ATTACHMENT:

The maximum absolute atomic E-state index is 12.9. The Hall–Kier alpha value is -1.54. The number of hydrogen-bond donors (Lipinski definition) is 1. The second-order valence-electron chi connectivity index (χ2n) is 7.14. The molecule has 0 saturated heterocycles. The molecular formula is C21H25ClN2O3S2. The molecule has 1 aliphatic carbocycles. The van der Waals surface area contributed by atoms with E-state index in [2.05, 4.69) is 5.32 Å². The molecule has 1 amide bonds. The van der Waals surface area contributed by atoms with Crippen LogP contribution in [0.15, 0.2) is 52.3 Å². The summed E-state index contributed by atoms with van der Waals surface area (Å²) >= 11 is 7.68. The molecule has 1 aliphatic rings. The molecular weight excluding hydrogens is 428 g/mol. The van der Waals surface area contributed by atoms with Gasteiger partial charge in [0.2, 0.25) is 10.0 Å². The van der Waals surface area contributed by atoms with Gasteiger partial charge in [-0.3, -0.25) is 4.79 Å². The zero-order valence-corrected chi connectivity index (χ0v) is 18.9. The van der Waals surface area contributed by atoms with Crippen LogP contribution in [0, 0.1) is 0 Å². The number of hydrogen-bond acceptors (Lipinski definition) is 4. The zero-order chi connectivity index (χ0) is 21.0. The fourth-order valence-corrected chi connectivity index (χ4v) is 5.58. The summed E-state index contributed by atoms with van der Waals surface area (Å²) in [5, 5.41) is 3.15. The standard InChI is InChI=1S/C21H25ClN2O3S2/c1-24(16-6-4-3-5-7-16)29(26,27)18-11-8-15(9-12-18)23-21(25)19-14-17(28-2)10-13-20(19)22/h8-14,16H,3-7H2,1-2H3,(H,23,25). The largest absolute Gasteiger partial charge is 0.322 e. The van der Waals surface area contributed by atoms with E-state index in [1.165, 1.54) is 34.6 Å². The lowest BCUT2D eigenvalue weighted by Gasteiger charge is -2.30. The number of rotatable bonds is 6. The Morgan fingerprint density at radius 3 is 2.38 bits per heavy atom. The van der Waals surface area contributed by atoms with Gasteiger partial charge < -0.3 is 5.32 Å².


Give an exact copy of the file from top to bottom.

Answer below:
The maximum absolute atomic E-state index is 12.9. The Hall–Kier alpha value is -1.54. The number of hydrogen-bond donors (Lipinski definition) is 1. The second-order valence-electron chi connectivity index (χ2n) is 7.14. The molecule has 0 saturated heterocycles. The molecular formula is C21H25ClN2O3S2. The molecule has 1 aliphatic carbocycles. The van der Waals surface area contributed by atoms with E-state index in [2.05, 4.69) is 5.32 Å². The molecule has 1 amide bonds. The van der Waals surface area contributed by atoms with Crippen LogP contribution in [0.15, 0.2) is 52.3 Å². The summed E-state index contributed by atoms with van der Waals surface area (Å²) >= 11 is 7.68. The molecule has 1 aliphatic rings. The molecular weight excluding hydrogens is 428 g/mol. The van der Waals surface area contributed by atoms with Gasteiger partial charge in [0.2, 0.25) is 10.0 Å². The van der Waals surface area contributed by atoms with Gasteiger partial charge in [-0.3, -0.25) is 4.79 Å². The zero-order valence-corrected chi connectivity index (χ0v) is 18.9. The van der Waals surface area contributed by atoms with Crippen LogP contribution in [0, 0.1) is 0 Å². The number of hydrogen-bond acceptors (Lipinski definition) is 4. The zero-order chi connectivity index (χ0) is 21.0. The fourth-order valence-corrected chi connectivity index (χ4v) is 5.58. The summed E-state index contributed by atoms with van der Waals surface area (Å²) in [5, 5.41) is 3.15. The standard InChI is InChI=1S/C21H25ClN2O3S2/c1-24(16-6-4-3-5-7-16)29(26,27)18-11-8-15(9-12-18)23-21(25)19-14-17(28-2)10-13-20(19)22/h8-14,16H,3-7H2,1-2H3,(H,23,25). The largest absolute Gasteiger partial charge is 0.322 e. The van der Waals surface area contributed by atoms with E-state index in [1.165, 1.54) is 34.6 Å². The lowest BCUT2D eigenvalue weighted by Gasteiger charge is -2.30. The number of rotatable bonds is 6. The Morgan fingerprint density at radius 3 is 2.38 bits per heavy atom. The van der Waals surface area contributed by atoms with Gasteiger partial charge < -0.3 is 5.32 Å².